Evoking Obama, Scottish ‘Yes’ camp full of hope at last rally

Evoking Obama, Scottish ‘Yes’ camp full of hope at last rally
In front of hundreds of supporters shouting ‘Yes we can’, First Minister Alex Salmond urged Scots to seize the ‘opportunity of a lifetime’ on Thursday and vote for independence in his final rally of the campaign.

Full of the same hope which infused Barack Obama’s 2008 US presidential campaign, independence campaigners greeted their leader as a hero, waving ‘Yes’ banners, wearing ‘Yes’ hats and even wearing football shirts emblazoned with the word.

Looking tired and sounding croaky after months on the stump, Salmond warned there was no room for complacency despite polls showing the ‘Yes’ camp could snatch victory.

But at times he laid caution over the result aside, allowing his rhetoric to soar and evoking great Scots like Robert Burns and Adam Smith. ‘Tomorrow for a few precious hours during polling day, the people of Scotland will hold in our hands the exclusive, solemn power to define our nation for the future,’ he told the crowd in Perth, north of Edinburgh.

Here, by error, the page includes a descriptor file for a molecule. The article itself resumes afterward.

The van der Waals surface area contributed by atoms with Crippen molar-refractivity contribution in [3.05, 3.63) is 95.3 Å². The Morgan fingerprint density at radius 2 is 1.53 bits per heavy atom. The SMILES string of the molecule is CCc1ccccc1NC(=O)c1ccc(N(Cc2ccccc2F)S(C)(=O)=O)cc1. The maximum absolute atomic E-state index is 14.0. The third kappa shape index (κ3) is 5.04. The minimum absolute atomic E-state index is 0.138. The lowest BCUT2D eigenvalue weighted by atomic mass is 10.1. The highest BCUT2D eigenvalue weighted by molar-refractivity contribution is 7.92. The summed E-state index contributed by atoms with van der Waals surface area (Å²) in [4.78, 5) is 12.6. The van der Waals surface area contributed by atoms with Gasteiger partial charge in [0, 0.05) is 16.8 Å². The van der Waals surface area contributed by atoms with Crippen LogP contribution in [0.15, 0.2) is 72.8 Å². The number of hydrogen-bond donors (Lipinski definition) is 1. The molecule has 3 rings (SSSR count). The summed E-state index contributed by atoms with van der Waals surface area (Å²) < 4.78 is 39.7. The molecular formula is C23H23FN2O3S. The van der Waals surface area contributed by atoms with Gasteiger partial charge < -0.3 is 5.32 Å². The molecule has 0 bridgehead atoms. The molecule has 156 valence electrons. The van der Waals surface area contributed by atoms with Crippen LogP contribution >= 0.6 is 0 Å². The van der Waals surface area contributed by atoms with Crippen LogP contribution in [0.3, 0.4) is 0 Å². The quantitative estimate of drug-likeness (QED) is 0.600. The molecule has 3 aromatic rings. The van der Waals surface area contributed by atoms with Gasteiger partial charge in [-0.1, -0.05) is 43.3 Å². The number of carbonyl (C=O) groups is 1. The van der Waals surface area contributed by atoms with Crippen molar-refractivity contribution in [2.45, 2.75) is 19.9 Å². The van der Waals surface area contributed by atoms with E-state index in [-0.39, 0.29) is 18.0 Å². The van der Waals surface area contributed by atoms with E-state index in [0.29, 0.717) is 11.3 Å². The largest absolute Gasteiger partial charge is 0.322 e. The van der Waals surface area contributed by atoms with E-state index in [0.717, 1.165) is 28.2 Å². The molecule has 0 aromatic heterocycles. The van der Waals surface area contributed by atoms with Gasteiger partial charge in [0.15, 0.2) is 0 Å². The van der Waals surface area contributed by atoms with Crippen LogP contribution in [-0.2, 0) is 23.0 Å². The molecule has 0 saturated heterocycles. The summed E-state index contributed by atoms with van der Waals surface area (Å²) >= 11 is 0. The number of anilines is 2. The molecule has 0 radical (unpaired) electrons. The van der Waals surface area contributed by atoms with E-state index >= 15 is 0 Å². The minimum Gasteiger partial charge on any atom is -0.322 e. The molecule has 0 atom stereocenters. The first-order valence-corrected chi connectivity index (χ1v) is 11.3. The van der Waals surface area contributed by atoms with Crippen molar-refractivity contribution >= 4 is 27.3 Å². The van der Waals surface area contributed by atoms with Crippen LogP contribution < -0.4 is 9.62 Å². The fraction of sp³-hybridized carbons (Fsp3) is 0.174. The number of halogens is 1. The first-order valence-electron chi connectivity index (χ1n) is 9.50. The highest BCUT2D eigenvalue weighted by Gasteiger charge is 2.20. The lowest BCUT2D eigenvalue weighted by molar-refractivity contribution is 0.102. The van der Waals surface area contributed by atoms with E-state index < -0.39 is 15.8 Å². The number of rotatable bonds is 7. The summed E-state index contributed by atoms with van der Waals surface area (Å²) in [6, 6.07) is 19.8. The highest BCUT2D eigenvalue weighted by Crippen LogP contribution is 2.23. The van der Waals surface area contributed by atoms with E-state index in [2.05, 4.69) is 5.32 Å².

‘It’s the greatest, most empowering moment that any of us will ever have.’

At points during the speech, supporters broke into chants of ‘Yes we can, Yes we can’, the slogan made famous by the 2008 US presidential campaign that swept Obama to victory.

But Obama himself weighed in against independence on the night, in a tweet advocating a ‘No’ vote.
‘The UK is an extraordinary partner for America and a force for good in an unstable world. I hope it remains strong, robust and united,’ the White House twitter account said in a message signed by the president.

For supporters of independence, the night was a chance to contemplate what might be, come tomorrow morning after the vote.

Several hundred gathered outside the venue before Salmond’s speech, waving Scottish flags and singing traditional songs like ‘Loch Lomond’, with its promise: ‘You take the high road/ And I’ll take the low road/And I’ll be in Scotland before you.’ Adam Tracey, with four-year-old daughter Lucie on the back of his bicycle, said he was nervous about the result but hopeful of a ‘Yes’ so that Scotland could become a more equal society.

‘Scotland has been treated as a region of England and it’s disgusting,’ he said. ‘Where has the money from the oil gone? It doesn’t have to be like this.’ Back inside, the crowd reserved their loudest cheers for Salmond’s explanations of how he would put that right.


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